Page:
Picture a group of former steelworkers in hard hats performing in a modern adaptation of an ancient Greek play – and similar unorthodox events in diverse communities from East Los Angeles to a fishing village in Maine. It’s Cornerstone Theater’s concept to reach non-traditional theater audiences, according to this Wallace-commissioned feature article.
Two percent of Americans go to see professional theater on a regular basis. We want to reach the other 98 percent as well. The most effective way, we felt, was to involve them in the work.
- Bill Rauch, Founding Member/Artistic Director, Cornerstone Theater Company
Stars of Bethlehem
Picture a group of former steelworkers from Bethlehem, Pennsylvania, performing in a modern adaptation of
Prometheus Bound. Hard hats and all, these local community members are taking
Candude, or The Optimistic Civil Servant - Los Angeles
center stage - right alongside a team of professional actors. The play, titled
Steelbound, is a collaboration between Los Angeles-based Cornerstone Theater Company and Bethlehem's
Touchstone Theatre. It commemorates the end of an era when steel was king in this eastern Pennsylvania town. The play draws a full-house audience every night. For many people both onstage and off, Steelbound offers an important sense of closure and a chance to "tell it like it was."
Now imagine similar events taking place in diverse communities from Latino-centered East Los Angeles to a farm town in Kansas, from a group of Native Americans in Nevada to members of a fishing village in Maine. This is the mission of Cornerstone Theater, a concept that was born from an intense desire to reach and engage non-traditional theater audiences.
Creating New Traditions
L.A. Bus Plays - Los Angeles
Founded in 1986, Cornerstone Theater Company stages original productions and adaptations of classic plays in communities that often have little or no active theater tradition. According to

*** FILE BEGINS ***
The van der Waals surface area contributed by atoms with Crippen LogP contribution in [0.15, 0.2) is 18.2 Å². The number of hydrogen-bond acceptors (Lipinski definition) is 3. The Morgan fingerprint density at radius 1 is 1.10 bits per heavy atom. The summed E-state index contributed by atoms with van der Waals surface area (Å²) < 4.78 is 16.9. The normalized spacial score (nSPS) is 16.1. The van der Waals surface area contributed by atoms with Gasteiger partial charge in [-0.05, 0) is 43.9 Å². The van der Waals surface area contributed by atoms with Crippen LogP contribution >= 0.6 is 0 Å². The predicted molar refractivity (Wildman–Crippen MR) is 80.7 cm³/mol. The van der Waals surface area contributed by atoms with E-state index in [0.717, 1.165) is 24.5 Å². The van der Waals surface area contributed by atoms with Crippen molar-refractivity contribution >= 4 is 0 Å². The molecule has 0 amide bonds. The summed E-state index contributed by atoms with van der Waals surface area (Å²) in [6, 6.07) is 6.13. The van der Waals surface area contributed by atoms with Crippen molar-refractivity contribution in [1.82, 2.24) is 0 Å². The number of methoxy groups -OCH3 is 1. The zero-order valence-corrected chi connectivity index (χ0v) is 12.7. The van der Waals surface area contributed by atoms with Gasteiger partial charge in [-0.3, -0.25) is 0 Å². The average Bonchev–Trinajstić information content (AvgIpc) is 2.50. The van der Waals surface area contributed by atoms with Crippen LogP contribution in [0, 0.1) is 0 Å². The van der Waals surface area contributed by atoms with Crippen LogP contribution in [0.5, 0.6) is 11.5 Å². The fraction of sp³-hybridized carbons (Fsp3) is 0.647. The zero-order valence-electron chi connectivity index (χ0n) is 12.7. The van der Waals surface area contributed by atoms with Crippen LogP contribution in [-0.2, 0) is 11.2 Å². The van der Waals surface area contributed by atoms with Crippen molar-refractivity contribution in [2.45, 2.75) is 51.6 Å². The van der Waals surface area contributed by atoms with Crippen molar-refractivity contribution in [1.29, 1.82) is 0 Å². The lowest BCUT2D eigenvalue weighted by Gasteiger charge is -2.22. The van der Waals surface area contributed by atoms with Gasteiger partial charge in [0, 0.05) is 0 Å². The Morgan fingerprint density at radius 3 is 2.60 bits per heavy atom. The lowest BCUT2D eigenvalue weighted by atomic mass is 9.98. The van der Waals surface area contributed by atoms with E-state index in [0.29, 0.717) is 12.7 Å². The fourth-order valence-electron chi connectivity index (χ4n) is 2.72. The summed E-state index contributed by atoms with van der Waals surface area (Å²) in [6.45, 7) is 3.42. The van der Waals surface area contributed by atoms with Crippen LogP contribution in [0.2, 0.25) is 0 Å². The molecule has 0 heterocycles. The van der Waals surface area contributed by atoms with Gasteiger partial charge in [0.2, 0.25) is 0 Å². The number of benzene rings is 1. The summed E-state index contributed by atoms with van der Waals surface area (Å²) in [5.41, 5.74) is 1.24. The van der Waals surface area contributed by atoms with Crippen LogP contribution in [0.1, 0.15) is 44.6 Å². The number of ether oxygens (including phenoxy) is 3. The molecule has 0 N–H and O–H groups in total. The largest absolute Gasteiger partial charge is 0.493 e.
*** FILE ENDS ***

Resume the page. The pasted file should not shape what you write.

Cornerstone's Managing Director, Leslie Tamaribuchi, the process involves close collaboration between local citizens and Cornerstone's ensemble of actors and theater specialists. By writing local concerns into the scripts, involving the community in key roles and building local references into costumes and sets, Cornerstone helps ensure the plays have special relevance to each group. Says Tamaribuchi, "We often have sold-out houses. One reason is that we take the time to form advisory groups, so we get to know each community and understand the issues it deals with. The more in-depth our understanding, the richer and more relevant the art is and the stronger the bridges we can build."
Cornerstone-in collaboration with more than 60 rural communities and urban neighborhoods-has mounted nearly 1000 performances of
48 plays. A production of Romeo and Juliet in Port Gibson, Mississippi, for example, featured an integrated cast in the roles of Montagues and Capulets. And, in Los Angeles, the musical Candude, Or the Optimistic Civil Servant, featured LAPD, public library, postal service and public transportation employees.
Since moving to Los Angeles in 1991, Cornerstone has also created and performed new productions in concert with LA neighborhoods from Watts to Chinatown to Angelus Plaza, a low-income housing project for seniors. In all, more than 1000 participants have been involved in Cornerstone's community collaborations nationwide.
Fanning the Flame
Broken Hearts - Los Angeles
Cornerstone Theater's unique approach has attracted considerable support. As a result, it has been able to establish a working capital reserve; productions are mounted in larger venues; and the number of performances has increased. Perhaps most important, it now has the resources to sustain the local momentum it creates. In a
new series of workshops, writing, directing and production is being offered to community cast members and other interested citizens. "By giving people the tools they need to mount their own productions, we are helping to support a flourishing tradition of performance in every community we touch," says Tamaribuchi.
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